Mrs. Natalie Salera Bondy, LPC is a counselor in Ashburn, VA specializing in counseling.
Connect with this therapist via:
Video Visits - connect over video conferencing software for a virtual session -- almost as if you're there in person
Phone Visits - good old-fashioned technology for those who don't want to worry about appearance or who have might have internet bandwidth limitations; a little bit like connecting with an old friend, but with a counselor instead
Instant Message (IM) Visits - real-time chat -- like a phone call, but over text
Cognitive-Behavioral Therapy (CBT)
Cognitive-behavioral therapy, or CBT, is a form of psychotherapy or treatment for mental illness. It comes in a variety of methods, but the basic concept behind all CBT is the same -- thoughts cause feelings, which cause actions. If someone wishes to change problematic behaviors or emotions in their lives, they need to start by changing their thoughts. CBT examines ideas and looks for patterns that may be causing harmful actions. The therapist helps patients modify those thought patterns and, in doing so, helps them feel better and cope more effectively.
CBT is one of the most widely studied forms of psychotherapy, and it has been shown to be extremely effective for a variety of mental illnesses. Some of the issues that respond well to CBT include mood disorders, personality disorders, eating disorders, substance abuse, sleep disorders, and psychotic disorders. In some cases, CBT has been shown to be as effective or even more effective than medication. One of the interesting things that the scientific study of CBT has shown is that CBT actually changes the way the brain works, physically improving its function.
CBT differs from traditional psychotherapy in a few key ways. One of the most important distinctions is the emphasis on the power and responsibility of the patient in CBT. The patient will be encouraged to be the one asking the questions in CBT therapy, and most patients are assigned homework to complete outside of therapy sessions. There is a concept in CBT that everyone has power the power to change how they feel, even if they cannot control the situation, and this can be very empowering for patients. Because of this power shift, the therapist-client relationship is not as critical to success in CBT as it is in other modes of therapy. Patients should still get along well with their therapists, but they do not need a deep, dependent emotional connection to them. Finally, because CBT often treats a specific issue or problem, it is usually shorter in duration than traditional therapy. While some therapies may continue for years, CBT lasts on average just 16 sessions.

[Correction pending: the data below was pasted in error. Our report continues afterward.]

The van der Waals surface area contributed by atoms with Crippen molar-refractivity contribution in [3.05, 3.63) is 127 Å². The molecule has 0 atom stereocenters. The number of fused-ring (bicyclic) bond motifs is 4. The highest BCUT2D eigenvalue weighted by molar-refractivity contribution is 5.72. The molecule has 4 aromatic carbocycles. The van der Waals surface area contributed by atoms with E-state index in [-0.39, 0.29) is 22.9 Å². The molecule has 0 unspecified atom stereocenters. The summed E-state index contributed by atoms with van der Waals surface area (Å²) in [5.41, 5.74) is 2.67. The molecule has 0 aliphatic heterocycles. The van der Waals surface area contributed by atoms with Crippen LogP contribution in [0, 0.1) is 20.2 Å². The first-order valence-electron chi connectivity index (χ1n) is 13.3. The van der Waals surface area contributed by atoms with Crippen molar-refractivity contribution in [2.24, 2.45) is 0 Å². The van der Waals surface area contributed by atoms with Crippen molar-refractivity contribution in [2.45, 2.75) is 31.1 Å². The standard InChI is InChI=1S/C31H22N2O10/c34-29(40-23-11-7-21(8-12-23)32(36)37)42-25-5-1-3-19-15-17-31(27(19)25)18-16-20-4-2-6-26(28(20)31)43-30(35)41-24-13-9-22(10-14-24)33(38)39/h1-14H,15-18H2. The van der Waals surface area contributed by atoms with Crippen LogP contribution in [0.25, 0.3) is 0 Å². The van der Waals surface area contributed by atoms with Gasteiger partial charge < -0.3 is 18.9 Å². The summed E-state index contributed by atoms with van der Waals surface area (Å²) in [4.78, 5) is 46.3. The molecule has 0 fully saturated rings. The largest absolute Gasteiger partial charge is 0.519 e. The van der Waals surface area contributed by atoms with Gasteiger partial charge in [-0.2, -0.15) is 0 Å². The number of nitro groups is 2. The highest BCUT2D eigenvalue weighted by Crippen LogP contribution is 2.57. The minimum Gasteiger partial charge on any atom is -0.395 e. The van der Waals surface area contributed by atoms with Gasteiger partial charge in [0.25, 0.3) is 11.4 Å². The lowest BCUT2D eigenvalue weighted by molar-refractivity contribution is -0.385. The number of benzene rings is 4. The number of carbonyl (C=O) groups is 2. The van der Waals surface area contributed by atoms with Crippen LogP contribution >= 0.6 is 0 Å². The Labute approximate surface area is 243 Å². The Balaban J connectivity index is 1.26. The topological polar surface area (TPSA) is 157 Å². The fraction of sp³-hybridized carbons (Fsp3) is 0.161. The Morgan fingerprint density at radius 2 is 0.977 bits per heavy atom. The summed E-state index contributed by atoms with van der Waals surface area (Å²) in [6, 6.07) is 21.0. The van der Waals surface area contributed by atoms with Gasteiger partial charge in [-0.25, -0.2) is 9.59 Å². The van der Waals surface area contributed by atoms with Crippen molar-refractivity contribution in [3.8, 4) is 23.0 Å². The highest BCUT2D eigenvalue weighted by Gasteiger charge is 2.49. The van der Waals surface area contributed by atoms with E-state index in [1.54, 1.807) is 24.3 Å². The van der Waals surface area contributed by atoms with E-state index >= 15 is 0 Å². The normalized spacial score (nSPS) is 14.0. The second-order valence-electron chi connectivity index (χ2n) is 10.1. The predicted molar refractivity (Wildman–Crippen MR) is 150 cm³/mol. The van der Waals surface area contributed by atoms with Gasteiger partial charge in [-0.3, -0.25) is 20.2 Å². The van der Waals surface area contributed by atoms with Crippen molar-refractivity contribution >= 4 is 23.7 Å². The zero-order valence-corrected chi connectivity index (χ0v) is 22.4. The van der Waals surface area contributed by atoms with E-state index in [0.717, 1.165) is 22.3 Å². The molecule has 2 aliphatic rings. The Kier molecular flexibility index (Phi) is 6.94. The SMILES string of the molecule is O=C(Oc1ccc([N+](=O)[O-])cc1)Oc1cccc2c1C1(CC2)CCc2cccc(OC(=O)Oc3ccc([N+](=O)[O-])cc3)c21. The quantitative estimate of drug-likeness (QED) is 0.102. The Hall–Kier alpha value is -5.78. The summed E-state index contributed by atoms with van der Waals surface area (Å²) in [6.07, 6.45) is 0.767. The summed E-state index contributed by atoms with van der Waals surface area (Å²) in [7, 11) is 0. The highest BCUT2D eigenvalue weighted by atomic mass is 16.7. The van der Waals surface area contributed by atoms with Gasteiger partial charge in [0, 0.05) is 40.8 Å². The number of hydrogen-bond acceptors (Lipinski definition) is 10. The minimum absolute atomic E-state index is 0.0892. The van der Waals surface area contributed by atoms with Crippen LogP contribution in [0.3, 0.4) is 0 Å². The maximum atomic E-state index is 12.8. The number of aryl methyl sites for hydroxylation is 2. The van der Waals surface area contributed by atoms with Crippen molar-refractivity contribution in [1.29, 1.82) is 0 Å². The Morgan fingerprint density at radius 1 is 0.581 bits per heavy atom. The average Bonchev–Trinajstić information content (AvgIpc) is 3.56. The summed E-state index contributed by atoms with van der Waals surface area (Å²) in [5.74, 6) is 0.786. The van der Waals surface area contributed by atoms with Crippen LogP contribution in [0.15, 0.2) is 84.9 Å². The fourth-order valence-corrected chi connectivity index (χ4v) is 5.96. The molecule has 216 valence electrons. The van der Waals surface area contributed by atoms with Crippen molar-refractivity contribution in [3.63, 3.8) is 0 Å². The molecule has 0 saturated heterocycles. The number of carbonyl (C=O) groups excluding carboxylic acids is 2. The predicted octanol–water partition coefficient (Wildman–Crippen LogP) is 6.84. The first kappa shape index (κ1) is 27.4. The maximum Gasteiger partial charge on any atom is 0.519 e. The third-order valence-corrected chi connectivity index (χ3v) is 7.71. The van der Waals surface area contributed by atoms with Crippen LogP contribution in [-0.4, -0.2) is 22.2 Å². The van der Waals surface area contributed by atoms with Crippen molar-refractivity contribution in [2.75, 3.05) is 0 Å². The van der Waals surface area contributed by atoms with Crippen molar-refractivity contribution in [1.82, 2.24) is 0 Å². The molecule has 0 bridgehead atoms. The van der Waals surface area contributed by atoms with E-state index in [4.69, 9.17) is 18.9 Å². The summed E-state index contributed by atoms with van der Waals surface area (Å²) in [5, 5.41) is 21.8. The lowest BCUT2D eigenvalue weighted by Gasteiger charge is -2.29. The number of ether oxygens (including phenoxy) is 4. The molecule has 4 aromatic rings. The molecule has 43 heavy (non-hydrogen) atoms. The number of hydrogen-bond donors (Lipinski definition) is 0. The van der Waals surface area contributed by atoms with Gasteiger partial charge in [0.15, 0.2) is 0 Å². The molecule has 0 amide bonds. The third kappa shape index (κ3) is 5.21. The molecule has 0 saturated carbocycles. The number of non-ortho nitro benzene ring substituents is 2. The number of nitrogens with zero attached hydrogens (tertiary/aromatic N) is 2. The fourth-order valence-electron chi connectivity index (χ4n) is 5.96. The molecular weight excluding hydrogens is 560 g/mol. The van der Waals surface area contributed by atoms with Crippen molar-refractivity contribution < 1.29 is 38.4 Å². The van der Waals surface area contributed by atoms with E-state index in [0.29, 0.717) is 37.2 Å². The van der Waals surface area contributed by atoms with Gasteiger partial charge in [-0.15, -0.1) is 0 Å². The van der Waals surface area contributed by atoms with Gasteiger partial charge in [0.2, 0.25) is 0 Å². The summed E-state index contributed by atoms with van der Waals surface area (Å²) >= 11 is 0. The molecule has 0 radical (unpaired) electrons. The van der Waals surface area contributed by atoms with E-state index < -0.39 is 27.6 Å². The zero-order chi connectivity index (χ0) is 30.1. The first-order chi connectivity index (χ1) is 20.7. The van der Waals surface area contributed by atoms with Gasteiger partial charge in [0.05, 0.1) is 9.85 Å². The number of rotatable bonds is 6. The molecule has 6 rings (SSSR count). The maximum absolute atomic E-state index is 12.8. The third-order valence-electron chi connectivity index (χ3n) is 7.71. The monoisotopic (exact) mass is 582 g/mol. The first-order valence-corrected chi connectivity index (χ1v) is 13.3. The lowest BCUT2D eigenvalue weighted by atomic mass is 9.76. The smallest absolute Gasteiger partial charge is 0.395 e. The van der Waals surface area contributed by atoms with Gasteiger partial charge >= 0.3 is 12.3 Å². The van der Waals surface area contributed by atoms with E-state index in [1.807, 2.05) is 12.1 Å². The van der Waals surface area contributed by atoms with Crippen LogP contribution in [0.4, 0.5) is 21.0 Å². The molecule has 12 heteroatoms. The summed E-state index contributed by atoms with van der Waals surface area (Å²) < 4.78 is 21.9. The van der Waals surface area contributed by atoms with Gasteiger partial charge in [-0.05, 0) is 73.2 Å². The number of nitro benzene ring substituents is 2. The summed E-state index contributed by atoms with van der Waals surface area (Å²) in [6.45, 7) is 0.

Post-Traumatic Stress Disorder (PTSD)
Post-traumatic stress disorder (PTSD) is a mental health disorder that people may develop after experiencing or witnessing a traumatic event. PTSD causes recurring nightmares, flashbacks, and disturbing memories about the traumatic event. It is frequently triggered by particularly intense and life-threatening incidents. For example, someone involved in a serious car accident may have severe anxiety about the accident months or even years later. War veterans and people involved in armed conflict are particularly prone to developing PTSD. In decades past, PTSD was called shellshock and was used to describe the negative emotions that soldiers endured from war. Today, medical professionals who treat PTSD recognize that it can occur in all types of people and can result from all types of traumatic incidents. It is not known exactly why some people develop PTSD, although PTSD frequently arises from:
People who have experienced significant and repeated trauma are more likely to develop PTSD. Those who have disorders like depression or a family history of depression may also be more prone to PTSD. PTSD symptoms typically begin one month to one year following the traumatic event. There are four main categories of PTSD symptoms:
The intensity and frequency of these symptoms can vary over time. PTSD symptoms may suddenly return after disappearing for years. Many PTSD patients find treatment helps to gradually reduce their symptoms over time.
The most common treatments for PTSD are psychotherapy and oral medications. Psychotherapy for PTSD can include cognitive therapy (therapy to change thought patterns), exposure therapy (therapy to confront memories of the traumatic incident) and eye movement desensitization and reprocessing therapy (EMDR). EMDR integrates exposure therapy with guided eye movements to help patients confront and process their trauma. Certain oral medications may help with PTSD, such as antidepressants and anti-anxiety medications. Self-care, support groups, and relaxation may also benefit those with PTSD.
The path to overcoming PTSD can be long and challenging and people with PTSD can benefit greatly by seeking professional treatment from a mental health care provider. Treatment can reduce PTSD symptoms, provide essential coping strategies, and improve one's quality of life.
She has a state license in Virginia.
Licensed In: Virginia
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